Symbols filled with white color denote ages older than 10 Ma. The black box
CE
denotes the locations of river profile and ages in Fig. 3. The red line indicates the
AC
topographic transect in Fig. 4. The grey dotted line shows the extent of the
Namche Barwa Massif.
35
SC
RI
PT
ACCEPTED MANUSCRIPT
Fig. 3: Thermochronometric ages plotted together with river profile (a) and
against elevation (b) for samples from the Parlung and Po Tsangpo rivers. The
locations of the river segments and samples are indicated in Fig. 2. BAr ages that
AC
CE
PT
ED
MA
NU
are older than 10 Ma are plotted on the top x-axis and filled in white in (a).
36
MA
NU
SC
RI
PT
ACCEPTED MANUSCRIPT
Fig. 4: Simplified sketch of the two kinematics discussed in this study. The
ED
aneurism model predicts two stages of exhumation within the core of the
Namche Barwa Massif with moderate exhumation rates (ė) before 5 Ma and fast
PT
exhumation rate from 5 Ma to the Present. In the surrounding regions
exhumation rates do not vary significantly during the same time frame. The
CE
syntaxis expansion model predicts, instead, three stages of exhumation involving
AC
the region to the north of the core of the Namche Barwa Massif. In the first stage
before 5 Ma, the exhumation rate is moderate everywhere like in the aneurysm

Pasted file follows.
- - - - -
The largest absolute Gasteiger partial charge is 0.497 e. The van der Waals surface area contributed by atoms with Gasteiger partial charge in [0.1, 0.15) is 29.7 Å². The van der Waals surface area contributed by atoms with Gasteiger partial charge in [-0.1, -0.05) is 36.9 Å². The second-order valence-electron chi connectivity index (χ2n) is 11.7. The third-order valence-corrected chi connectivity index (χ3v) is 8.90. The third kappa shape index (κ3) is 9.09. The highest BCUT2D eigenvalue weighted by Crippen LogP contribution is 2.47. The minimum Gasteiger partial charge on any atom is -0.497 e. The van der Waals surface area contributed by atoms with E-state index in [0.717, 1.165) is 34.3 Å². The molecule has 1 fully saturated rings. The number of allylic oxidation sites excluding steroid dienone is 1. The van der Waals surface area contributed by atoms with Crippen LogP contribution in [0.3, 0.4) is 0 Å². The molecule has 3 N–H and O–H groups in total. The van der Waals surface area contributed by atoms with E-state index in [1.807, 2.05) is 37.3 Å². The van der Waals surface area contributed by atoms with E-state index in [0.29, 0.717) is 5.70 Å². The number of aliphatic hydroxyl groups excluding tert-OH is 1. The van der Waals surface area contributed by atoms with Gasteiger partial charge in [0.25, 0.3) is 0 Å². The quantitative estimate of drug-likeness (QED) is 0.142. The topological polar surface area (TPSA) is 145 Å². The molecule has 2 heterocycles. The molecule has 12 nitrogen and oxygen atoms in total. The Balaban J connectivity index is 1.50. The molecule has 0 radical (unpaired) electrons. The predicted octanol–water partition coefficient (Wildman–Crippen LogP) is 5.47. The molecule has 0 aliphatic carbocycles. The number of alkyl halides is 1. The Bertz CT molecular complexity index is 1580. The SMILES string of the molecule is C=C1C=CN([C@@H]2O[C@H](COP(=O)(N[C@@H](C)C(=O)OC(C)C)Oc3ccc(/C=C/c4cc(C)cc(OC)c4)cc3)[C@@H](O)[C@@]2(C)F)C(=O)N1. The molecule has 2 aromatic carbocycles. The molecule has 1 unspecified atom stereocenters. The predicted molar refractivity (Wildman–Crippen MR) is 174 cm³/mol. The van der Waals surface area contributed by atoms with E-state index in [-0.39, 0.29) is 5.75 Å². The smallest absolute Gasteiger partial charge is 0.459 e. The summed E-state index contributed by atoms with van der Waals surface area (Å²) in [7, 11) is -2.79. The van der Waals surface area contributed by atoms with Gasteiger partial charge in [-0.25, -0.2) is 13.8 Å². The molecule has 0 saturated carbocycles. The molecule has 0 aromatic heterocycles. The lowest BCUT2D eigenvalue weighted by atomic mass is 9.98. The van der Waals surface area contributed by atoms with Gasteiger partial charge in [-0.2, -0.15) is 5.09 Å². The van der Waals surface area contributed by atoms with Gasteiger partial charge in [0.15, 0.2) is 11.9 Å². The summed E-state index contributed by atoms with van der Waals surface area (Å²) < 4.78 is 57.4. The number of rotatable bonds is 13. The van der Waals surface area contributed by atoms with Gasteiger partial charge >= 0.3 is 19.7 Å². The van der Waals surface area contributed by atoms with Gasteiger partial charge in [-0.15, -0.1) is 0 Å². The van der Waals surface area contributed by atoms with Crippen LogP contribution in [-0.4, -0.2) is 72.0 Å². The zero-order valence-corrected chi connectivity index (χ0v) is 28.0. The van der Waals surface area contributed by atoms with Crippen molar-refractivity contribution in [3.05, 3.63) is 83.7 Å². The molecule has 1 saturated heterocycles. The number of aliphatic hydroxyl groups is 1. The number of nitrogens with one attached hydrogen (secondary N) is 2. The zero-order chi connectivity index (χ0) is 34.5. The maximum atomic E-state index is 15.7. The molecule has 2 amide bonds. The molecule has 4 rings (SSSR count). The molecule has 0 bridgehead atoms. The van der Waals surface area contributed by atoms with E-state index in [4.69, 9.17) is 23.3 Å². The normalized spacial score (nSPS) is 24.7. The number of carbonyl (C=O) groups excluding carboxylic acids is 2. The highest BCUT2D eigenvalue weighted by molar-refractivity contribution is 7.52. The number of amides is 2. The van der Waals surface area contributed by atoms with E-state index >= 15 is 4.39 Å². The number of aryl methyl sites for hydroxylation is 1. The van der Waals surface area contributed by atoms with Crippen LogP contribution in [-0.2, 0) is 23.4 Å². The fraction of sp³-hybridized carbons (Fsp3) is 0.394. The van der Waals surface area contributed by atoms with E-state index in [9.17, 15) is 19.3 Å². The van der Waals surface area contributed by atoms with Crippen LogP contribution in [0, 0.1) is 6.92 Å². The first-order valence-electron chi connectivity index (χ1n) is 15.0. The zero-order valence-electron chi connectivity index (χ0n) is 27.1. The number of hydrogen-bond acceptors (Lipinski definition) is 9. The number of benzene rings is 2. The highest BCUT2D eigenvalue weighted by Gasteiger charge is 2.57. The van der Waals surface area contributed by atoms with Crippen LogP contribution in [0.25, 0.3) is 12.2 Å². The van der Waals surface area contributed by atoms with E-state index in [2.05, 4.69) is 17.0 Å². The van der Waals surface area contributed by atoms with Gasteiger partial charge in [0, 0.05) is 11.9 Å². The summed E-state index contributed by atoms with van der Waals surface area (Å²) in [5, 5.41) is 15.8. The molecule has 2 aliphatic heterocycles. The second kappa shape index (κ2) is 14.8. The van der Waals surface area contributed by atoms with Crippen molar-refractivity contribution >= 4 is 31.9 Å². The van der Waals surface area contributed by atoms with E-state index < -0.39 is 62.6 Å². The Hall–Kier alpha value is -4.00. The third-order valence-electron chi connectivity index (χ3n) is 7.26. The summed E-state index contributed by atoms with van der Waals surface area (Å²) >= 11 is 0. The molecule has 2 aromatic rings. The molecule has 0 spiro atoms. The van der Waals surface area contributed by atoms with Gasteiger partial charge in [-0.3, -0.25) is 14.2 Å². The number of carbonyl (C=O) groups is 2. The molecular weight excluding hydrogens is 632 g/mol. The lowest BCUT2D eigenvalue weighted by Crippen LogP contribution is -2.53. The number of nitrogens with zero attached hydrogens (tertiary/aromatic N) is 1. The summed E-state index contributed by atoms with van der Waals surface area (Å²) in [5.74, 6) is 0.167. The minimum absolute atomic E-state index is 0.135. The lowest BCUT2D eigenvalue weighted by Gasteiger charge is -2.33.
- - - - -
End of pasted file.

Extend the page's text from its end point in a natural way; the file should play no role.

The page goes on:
model. At 5 Ma the exhumation rate in the core of the massif increases to very
high values while in the surrounding regions it remains constant. At 2 Ma the
locus of fast exhumation rate expands to the north where the rate increases to
values close to those recorded in the core of the massif.
37
ED
MA
NU
SC
RI
PT
ACCEPTED MANUSCRIPT
PT
Fig. 5: Observed and modeled thermochronometric ages along the Parlung and
CE
the Po Tsangpo rivers. Ages older than 10 Ma were excluded from modeling.
Observed ages are filled in grey and modeled ages are filled in red. The
AC
parameters used for each model are described in the text. For a schematic
representation of the imposed exhumation histories see Fig. 4. (a) Aneurism
model: exhumation rate increases from 0.25 to 10 mm/a at 5 Ma in the core of
the Namche Barwa and it is constant at 0.25 mm/a in the neighboring regions. (b)
Syntaxis expansion model: exhumation rate increases from 0.25 to 10 mm/a at 5
Ma in the core of the Namche Barwa and at 2 Ma additionally to the north. (c)
Tests on the syntaxis expansion model for a different exhumation rate during the
38
ACCEPTED MANUSCRIPT
last stage: exhumation rate to the north of the core massif increases at 2 Ma from
0.25 to 5 mm/a. (d) Same as previous model but exhumation rate to the north of
the massif core increases at 2 Ma to 9 mm/a. (e) Tests on the syntaxis expansion
model for a different time of initiation of fast exhumation. Fast exhumation starts
AC
CE
PT
ED
MA
NU
different times and magnitude of change.
SC
RI
PT
at 1 Ma. (f), (g), (h): Simulations of a change in relief in the aneurysm model at
39
SC
RI
PT
ACCEPTED MANUSCRIPT
Fig. 6: Analyzed rivers (a) and their profiles (b). Red and blue tributaries are
within the syntaxis and they are located in the southern and northern sector of
the syntaxis, respectively; green tributaries are from the Yigong-Parlung river
NU
system; black is the main trunk of the Yarlung River. Brown denotes the gorge
region. Red star indicates the giant knickpoint on the Yarlung River at ~ 2900m.
AC
CE
PT
ED
MA
Rivers are keyed by the same color in Fig. 6b.
40
SC
RI
PT
ACCEPTED MANUSCRIPT
Fig. 7: Inverted erosion pattern in the Namche Barwa Syntaxis during the last 2